Auerbach, Erna1897Frankfurt am Main, Germany1975London, United KingdomArtist and art historian. Auerbach grew up in an educated Jewish family in Frankfurt. Her mother was the painter, Emma Kehrmann (1867-1958). She studied art history between 1917-24 at the universities in Frankfurt, Bonn and Munich, under Rudolf Kautzsch (q.v.) and Heinrich Wölfflin (q.v.). Her 1925 Frankfurt dissertation, under Kautzsch, focused on 16th-century German portraiture in Franken, Schwaben and Bavaria. She taught at Frankfurter Volksbildungsheim (1925-33). Between 1928-30 she attended classes in painting at the Kunstgewerbeschule in Frankfurt and private classes with Willi Baumeister (1889-1955). As an artist, she exhibited her paintings at various art exhibitions in Germany. In 1933 she emigrated to England where she continued to exhibit her artwork. During World War II, she participated in was service in the Woman's Voluntary Service. When a bomb destroyed her studio, she resolved to return to art history. She lectured at various London colleges (Crosby Hall, Westfield College). Between 1945-49 she resumed study at the Courtauld Institute in London under Sir Henry Hake (1892-1951), the director of the National Portrait Gallery. She wrote a second Ph.D. dissertation in 1949 on English portraiture and patronage in the 16th century. From 1947-75 she was a visiting lecturer at the Polytechnic Institute in London. In addition, she lectured at the Metropolitan Museum in New York (1970-75) and National Gallery of Art as well as other institutions. She published on Tutor-era portraits and manuscripts in journals such as the <u>Burlington Magazine</u>, <u>Apollo</u> and <u>The Connoisseur</u>. Her archives are at Skinners Library, City University, London.Germany; United KingdomUlrike Wendland, <u> Biographisches Handbuch deutschsprachiger Kunsthistoriker im Exil: Leben und Werk der unter dem Nationalsozialismus verfolgten und vertriebenen Wissenschaftler.</u> München: Saur, 1999, vol. 1, 14-16; Christine Rohrschneider, "Erna Auerbach," in <u>Allgemeines Künstlerlexikon</u><i>, </i>5<i>. </i>Munich and Leipzig: Saur, 1992, pp. 617-18; <u>Dictonary of British Artists 1880-1940</u>, ed. by J. Johnson and A. Greutzner, Suffolk: Antique Collectors' Club, 1976, p. 33; Gabriele Hofner-Kulenkamp, <u>Kunsthistorikerinnen in Exil</u> (Manuscript, Hamburg, 1991). Obituariey: <u>Times</u> (London), June 27, 1975.[dissertation]: <u>Die Deutsche Bildnismalerei im 16. Jh. in Franken, Schwaben und Bayern</u>. Frankfurt, 1923-26; [2nd disssertation]: <u>The English Patronage of Art from ca. 1520-1590</u>, London, 1949; <u> Tudor Artists: a Study of Painters in the Royal Service and of Portraiture on Illuminated Documents from the Accession of Henry VIII to the Death of Elizabeth I</u>. London: Athlone, 1954; <u>Nicolas Hilliard</u>. London: Routledge and Paul, 1961.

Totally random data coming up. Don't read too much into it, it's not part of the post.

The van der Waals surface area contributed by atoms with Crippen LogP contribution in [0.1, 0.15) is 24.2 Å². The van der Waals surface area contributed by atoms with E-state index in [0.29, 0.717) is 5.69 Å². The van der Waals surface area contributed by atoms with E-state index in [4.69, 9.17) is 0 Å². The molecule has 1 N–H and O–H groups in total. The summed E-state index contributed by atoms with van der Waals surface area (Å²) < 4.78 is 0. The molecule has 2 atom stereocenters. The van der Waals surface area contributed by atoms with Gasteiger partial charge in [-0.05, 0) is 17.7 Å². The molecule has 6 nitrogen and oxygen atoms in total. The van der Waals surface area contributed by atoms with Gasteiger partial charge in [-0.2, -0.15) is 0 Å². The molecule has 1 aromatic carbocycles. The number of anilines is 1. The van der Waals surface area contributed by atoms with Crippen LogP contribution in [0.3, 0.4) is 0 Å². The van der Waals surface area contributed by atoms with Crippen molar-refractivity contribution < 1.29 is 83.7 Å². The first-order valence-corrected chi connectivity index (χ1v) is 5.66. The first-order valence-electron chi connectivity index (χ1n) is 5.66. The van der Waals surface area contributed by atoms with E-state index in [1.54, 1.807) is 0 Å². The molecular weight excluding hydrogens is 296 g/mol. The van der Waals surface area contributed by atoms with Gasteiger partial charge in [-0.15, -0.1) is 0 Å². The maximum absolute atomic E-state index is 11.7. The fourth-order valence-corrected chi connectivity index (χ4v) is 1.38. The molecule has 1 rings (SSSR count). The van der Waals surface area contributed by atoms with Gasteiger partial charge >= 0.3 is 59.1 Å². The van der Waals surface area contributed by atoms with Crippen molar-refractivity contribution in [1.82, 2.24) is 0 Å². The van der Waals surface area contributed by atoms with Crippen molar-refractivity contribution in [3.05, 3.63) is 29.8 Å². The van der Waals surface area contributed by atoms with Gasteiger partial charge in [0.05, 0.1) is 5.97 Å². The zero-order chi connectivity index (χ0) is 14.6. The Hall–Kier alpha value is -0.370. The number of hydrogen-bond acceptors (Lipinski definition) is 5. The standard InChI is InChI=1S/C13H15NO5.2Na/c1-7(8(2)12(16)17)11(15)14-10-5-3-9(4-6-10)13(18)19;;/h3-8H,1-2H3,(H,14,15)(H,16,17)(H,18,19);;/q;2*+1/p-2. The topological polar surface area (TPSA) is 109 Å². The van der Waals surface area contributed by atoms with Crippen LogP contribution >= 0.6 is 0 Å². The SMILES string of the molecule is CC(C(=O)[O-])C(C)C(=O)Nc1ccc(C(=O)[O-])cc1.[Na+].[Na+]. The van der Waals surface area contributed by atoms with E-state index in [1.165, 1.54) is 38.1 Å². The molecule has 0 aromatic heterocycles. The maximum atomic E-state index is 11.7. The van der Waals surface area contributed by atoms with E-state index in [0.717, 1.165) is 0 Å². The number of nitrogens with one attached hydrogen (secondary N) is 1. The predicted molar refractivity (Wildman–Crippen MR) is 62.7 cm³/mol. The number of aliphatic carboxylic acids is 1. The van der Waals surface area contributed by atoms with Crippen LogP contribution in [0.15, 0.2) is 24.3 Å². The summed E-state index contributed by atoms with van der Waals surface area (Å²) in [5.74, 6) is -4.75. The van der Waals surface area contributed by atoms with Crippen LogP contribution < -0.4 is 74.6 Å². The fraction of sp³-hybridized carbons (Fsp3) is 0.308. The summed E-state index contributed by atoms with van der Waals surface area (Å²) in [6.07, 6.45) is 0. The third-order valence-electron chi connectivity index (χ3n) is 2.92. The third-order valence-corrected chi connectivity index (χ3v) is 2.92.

Auerbach, Ingeborg Any1903Blankenese (Hamburg area), GermanyundocumentedundocumentedArt historian of Italian renaissance. Auerbach studied art history in Hamburg with the so-called Hamburg School art historians Charles de Tolnay (q.v.), Fritz Saxl (q.v.), Aby Warburg (q.v.) and Erwin Panofsky (q.v.). She wrote her dissertation under Panofsky on Andrea del Sarto in 1932. She married one of the first Bauhaus school students, the sculptor and graphic artist Johannes Auerbach (changed to John Allenby in England,1900-1950) and immigrated to England in 1938. Auerbach never practiced art history after her immigration, but contributed to the festschrift on on Walter Friedlaender, 1933. GermanyUlrike Wendland, <u> Biographisches Handbuch deutschsprachiger Kunsthistoriker im Exil: Leben und Werk der unter dem Nationalsozialismus verfolgten und vertriebenen Wissenschaftler.</u> München: Saur, 1999, vol. 1, 17; Gabriele Hofner-Kulenkamp, <u> Kunsthistorikerinnen in Exil</u> (Manuscript, Hamburg, 1991); Roger Willemsen, "Munter ins Ableben: Johannes Ilmari Auerbach veranstaltet einen Selbstmorderwettbewerb," <u> Die Zeit</u> December 12, 1996: 5.<u>Die Malerischen Werke des Andrea del Sarto</u> (dissertation), Hamburg, 1933, Strassbourg, 1935; "Jugendwerke Pontornos," in <u> Festschrift Walter Friedlaender 60. Geburtstag am 10. M</u><u>ärz 1933</u> (Manuscript, 1933); "Andrea del Sarto (1486-1531), Head of the Apostle Thomas, Rome, Galleria Corsini," <u>Old Master Drawings</u> 9 (1934-5): 5.
née Ingeborg Fraenckel
Aurenhammer, Hansiconographic approachKMP, 56 mentioned; EWA 7:769ff "Iconography"; Bazin, Germain. <u>Histoire de l'histoire de l'art; de Vasari à nos jours</u>. Paris: Albin Michel, 1986 p. 380<u>Lexikon der christlichen Ikonographie</u>. Vienna: Hollonek, 1959-